I immigrated when I was 6 years old with my mom, for you know, the same reason every immigrant comes to this country. We see this country as the land of opportunity. We see hope, where we see jobs, we see success, you know the American dream. That’s what we came for. But the reality is, it’s not like that for immigrants. It’s hard as an immigrant to be good at school, you know, because you can’t really speak English. And my mom couldn’t help me. I became a bad kid to the school system because I never did my homework. And it’s not that I didn’t want to do it I just couldn’t do it. I felt like I was dumb, stupid, and I was always trying to find some type of membership somewhere. Some type of community.
I had three uncles that were living with me and they were all drug dealers for the Cartel. They never encouraged me to do that but I saw it. I saw drugs in my house, I saw gang members on my block, and it was normal to me to see violence. Ever since I joined that gang, everything went downhill in my life. I seen and experienced things that no kid should ever have to go through at 13 and 14.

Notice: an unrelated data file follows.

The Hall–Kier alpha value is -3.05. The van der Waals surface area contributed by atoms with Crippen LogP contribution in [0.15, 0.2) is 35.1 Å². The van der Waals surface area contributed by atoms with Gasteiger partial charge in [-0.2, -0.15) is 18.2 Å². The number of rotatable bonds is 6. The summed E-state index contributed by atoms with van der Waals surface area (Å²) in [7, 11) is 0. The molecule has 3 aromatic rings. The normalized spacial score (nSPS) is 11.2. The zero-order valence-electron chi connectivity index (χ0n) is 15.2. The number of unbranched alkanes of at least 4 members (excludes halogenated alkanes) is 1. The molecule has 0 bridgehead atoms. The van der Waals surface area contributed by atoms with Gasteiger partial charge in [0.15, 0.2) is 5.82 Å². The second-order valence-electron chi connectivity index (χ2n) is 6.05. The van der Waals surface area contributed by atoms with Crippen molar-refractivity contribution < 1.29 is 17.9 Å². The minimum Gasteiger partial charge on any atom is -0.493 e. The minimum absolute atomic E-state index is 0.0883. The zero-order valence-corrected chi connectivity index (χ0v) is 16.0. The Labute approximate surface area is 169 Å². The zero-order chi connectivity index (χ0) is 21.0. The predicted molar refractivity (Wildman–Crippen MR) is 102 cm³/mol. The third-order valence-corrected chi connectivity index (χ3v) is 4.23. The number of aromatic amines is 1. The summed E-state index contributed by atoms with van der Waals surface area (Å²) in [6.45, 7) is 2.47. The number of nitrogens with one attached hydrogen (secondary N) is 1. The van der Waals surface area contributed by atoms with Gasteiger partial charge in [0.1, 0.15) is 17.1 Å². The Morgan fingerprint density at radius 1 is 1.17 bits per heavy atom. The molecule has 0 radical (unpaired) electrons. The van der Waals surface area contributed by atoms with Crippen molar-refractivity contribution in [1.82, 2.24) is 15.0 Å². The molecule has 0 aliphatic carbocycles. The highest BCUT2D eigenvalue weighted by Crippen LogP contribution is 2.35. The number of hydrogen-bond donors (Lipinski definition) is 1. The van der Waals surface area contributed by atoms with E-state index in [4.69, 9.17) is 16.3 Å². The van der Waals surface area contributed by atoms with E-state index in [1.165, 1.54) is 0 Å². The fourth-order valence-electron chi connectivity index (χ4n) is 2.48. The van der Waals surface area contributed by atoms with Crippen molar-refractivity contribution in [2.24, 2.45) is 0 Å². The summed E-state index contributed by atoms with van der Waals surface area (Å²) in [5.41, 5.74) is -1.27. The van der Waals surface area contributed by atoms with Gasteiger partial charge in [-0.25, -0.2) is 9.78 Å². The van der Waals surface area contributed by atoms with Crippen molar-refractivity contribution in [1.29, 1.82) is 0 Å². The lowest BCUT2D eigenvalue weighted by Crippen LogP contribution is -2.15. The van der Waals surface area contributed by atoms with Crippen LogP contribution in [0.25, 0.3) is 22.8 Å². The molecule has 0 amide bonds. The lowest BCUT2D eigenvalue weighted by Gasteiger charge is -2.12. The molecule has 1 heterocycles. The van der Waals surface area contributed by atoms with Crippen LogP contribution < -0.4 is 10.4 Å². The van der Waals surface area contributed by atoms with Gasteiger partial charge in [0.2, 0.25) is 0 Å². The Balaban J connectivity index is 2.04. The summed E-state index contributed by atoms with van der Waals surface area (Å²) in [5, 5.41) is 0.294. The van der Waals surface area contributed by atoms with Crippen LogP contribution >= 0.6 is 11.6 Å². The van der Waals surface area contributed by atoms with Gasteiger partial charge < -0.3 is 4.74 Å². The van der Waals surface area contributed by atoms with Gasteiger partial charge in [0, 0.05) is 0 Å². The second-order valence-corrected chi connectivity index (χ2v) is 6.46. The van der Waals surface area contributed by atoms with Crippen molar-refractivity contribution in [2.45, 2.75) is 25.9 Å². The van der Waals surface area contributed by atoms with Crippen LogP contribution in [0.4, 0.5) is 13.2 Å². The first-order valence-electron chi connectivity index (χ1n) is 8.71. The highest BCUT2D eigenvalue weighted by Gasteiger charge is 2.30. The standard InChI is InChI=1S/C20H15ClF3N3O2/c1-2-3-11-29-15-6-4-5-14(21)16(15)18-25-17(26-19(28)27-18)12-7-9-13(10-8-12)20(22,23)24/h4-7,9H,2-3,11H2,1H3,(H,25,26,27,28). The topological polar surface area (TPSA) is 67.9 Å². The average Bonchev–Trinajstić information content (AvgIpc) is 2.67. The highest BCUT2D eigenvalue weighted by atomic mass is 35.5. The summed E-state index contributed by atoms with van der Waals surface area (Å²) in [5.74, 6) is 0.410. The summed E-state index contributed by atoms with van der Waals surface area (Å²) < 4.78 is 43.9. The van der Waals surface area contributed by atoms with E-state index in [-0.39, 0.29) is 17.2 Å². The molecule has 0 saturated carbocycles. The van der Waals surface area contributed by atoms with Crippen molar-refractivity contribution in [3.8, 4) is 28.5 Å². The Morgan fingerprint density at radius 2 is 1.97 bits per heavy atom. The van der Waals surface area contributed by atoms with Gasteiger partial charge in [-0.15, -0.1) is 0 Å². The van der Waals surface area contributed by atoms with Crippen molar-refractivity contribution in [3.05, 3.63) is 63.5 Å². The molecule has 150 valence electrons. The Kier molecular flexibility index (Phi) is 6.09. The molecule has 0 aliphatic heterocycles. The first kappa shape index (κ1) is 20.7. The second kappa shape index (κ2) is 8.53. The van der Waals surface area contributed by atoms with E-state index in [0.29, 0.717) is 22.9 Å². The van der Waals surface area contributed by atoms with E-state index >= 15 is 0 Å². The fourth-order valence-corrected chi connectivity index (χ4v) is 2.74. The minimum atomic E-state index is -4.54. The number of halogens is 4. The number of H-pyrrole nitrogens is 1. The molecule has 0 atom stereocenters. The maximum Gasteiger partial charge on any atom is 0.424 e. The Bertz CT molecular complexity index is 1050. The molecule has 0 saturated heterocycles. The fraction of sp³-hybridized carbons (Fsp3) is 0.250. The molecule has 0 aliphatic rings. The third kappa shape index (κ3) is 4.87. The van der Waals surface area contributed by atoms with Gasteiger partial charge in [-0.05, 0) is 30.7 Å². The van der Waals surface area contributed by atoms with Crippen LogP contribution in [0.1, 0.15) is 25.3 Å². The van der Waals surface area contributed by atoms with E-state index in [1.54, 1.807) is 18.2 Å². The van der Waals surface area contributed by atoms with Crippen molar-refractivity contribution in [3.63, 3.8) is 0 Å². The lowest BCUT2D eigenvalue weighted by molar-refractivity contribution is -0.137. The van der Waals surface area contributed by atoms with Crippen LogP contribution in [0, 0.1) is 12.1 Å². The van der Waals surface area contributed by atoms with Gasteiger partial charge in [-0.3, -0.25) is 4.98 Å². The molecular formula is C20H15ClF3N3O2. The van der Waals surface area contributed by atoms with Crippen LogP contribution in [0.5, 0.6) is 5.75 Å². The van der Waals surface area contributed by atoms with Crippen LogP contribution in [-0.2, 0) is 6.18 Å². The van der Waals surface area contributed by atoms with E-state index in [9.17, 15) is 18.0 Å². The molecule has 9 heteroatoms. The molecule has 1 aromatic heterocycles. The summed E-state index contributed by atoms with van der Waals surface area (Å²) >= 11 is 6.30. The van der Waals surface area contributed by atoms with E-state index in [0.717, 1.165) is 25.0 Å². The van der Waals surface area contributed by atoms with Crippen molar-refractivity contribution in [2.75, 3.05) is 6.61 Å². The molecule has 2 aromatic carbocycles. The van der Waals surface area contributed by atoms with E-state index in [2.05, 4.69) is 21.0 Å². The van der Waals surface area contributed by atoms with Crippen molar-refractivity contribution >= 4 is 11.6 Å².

Ever since I got out I’ve committed myself to being an activist, an organizer, and to keep fighting to change policies that are not working. Because even though I was one of those fortunate individuals who did not get a life sentence, I left a lot of people behind. I left a lot of young kids who need someone to be representing them. - Kent, 24